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#ITjobs – it’s time for the ‘C’ word

#ITjobs – it’s time for the ‘C’ word

Posted on 11th November 2019

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"Businesses are still waiting to hear that starting gun, and until there is some certainty around Brexit and now the election, employers continue to stall on creating vacancies and making permanent hires.” 

Thus spake James Stewart, Vice President of KMPG, commenting on the UK Markit Report on Jobs. He’s not wrong.  Overall, the UK and Scottish job markets are, after a very lengthy period of robust growth, showing signs of the stress engendered by the politicians’ machinations of the last few years. 

This has been increasingly evident for a few months, but it should be stressed that it does not (yet) affect all sectors and in particular our own specialist area of IT is showing few, if any, signs of slowdown.  Mr Stewart again… “The IT and computing sector threw caution to the wind last month as the best performer in vacancy growth.”

That said, the IT world does not exist in a vacuum.  If the rest of the economy tanks, then we will surely be affected sooner or later. With that in mind, we should take note that the October Markit data “signalled a fourth consecutive monthly decline in permanent placements across Scotland.”  In contrast, recruitment agencies in Scotland “signalled an uptick in temporary billings in October, as has been the case in every month since July (although) growth eased for the second month running and was notably weaker than the long-run average.”

Many ascribe this to the continuing uncertainty over Brexit, made worse by an election, the results of which are hard to guess at present. However, at Be-IT we can only play the game in front of us and that’s IT recruitment.  Here, as you can see in the table below for Scotland, our industry continues to forge ahead, with demand from employers growing in both the permanent and contractor markets.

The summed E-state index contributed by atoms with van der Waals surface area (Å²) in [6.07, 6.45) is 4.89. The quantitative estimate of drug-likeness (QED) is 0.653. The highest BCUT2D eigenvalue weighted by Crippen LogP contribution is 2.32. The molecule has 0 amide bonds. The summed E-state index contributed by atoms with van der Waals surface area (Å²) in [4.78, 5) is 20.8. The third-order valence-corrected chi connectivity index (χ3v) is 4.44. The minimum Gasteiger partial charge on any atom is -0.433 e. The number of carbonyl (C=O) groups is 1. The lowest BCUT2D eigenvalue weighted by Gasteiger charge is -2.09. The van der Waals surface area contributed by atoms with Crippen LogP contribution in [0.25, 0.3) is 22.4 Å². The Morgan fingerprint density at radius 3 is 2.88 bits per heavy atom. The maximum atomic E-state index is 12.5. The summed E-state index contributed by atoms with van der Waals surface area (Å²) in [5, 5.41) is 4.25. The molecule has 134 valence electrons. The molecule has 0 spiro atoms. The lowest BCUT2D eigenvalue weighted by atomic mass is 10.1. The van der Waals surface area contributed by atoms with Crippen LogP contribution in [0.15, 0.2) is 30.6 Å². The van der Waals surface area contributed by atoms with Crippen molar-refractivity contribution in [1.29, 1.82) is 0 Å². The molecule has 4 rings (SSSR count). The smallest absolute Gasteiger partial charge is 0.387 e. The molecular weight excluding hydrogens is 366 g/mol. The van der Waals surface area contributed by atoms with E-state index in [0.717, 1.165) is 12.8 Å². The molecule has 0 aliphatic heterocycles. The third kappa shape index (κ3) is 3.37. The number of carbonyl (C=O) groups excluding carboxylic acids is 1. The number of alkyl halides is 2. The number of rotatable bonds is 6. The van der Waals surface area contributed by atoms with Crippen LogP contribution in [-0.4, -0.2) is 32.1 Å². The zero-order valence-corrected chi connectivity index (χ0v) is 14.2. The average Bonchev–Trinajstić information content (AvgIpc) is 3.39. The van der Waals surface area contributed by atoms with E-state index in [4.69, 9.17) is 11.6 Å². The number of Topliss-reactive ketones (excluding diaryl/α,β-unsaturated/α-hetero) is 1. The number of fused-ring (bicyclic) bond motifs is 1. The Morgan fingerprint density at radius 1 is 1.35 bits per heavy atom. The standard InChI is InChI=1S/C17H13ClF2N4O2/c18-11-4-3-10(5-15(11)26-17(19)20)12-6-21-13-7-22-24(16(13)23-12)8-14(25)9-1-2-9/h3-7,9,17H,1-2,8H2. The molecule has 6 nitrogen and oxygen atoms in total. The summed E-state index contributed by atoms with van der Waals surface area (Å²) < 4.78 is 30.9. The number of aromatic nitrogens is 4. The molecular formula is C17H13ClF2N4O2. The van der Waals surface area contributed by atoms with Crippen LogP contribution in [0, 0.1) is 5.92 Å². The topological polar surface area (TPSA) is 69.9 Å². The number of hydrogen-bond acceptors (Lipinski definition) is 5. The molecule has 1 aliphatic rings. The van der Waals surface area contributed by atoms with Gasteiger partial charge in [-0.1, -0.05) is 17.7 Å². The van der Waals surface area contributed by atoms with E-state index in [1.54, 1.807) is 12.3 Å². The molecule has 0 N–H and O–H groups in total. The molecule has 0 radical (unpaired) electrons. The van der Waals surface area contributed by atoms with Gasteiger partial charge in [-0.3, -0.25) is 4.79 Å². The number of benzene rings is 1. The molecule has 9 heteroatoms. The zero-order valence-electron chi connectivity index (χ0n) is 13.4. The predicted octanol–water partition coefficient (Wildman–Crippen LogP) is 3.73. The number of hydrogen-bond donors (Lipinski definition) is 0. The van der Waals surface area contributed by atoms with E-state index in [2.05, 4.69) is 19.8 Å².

Markit report October 2019

I’ve written before that the surge in contractor roles is understandable, with firms holding back on perm appointments until the smoke and mirrors of the politicians clears and we see where (if anywhere) we are going. The one thing we really need to have is that much maligned ‘c’ word – certainty.  An uncertain election result will do no-one any favours and, I suspect, will mean that the drift downwards in the overall economy will continue, especially if (and when) more major economies go into recession in the year ahead. With all this in mind, I can do no better than quote Neil Carberry, Chief Executive of the Recruitment & Employment Confederation, with reference to the UK jobs market.

These figures underline why this needs to be a jobs election. The labour market is strong, but permanent placements have now dropped for eight months in a row, and vacancies growth has fallen to its lowest level since January 2012. One bright spark is the temporary labour market, which continues to provide flexible work to people and businesses that need it during troubled times. 

“Ending political uncertainty and getting companies hiring again is vital – but we must also look to the long-term future of work. Jobs must be front and centre during this election campaign, and we will be launching our REC manifesto for work next week. We will be urging all political parties to run on policies which support and enhance the UK’s flexible labour market.

I’d only add that these policies must cut the Gordian Knot that is the UK’s immigration policy, but other than that I endorse what’s said above.  Over to the politicians – and the voters!

Gareth Biggerstaff, CEO, Be-IT 

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